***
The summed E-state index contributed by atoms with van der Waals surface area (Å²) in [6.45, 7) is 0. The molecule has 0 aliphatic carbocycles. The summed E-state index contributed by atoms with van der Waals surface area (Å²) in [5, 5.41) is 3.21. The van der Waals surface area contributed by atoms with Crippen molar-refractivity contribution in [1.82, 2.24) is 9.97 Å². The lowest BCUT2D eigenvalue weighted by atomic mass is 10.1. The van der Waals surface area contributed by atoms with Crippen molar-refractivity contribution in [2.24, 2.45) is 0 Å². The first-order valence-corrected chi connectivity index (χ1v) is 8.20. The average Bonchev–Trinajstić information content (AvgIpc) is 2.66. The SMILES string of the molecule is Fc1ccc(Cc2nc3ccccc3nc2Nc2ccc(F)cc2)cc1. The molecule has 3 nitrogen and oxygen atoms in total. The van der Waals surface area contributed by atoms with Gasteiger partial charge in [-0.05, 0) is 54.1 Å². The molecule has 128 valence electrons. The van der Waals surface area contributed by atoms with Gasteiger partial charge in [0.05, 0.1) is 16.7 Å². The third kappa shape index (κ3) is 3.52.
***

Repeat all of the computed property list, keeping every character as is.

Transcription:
The summed E-state index contributed by atoms with van der Waals surface area (Å²) in [6.45, 7) is 0. The molecule has 0 aliphatic carbocycles. The summed E-state index contributed by atoms with van der Waals surface area (Å²) in [5, 5.41) is 3.21. The van der Waals surface area contributed by atoms with Crippen molar-refractivity contribution in [1.82, 2.24) is 9.97 Å². The lowest BCUT2D eigenvalue weighted by atomic mass is 10.1. The van der Waals surface area contributed by atoms with Crippen molar-refractivity contribution in [2.24, 2.45) is 0 Å². The first-order valence-corrected chi connectivity index (χ1v) is 8.20. The average Bonchev–Trinajstić information content (AvgIpc) is 2.66. The SMILES string of the molecule is Fc1ccc(Cc2nc3ccccc3nc2Nc2ccc(F)cc2)cc1. The molecule has 3 nitrogen and oxygen atoms in total. The van der Waals surface area contributed by atoms with Gasteiger partial charge in [-0.05, 0) is 54.1 Å². The molecule has 128 valence electrons. The van der Waals surface area contributed by atoms with Gasteiger partial charge in [0.05, 0.1) is 16.7 Å². The third kappa shape index (κ3) is 3.52.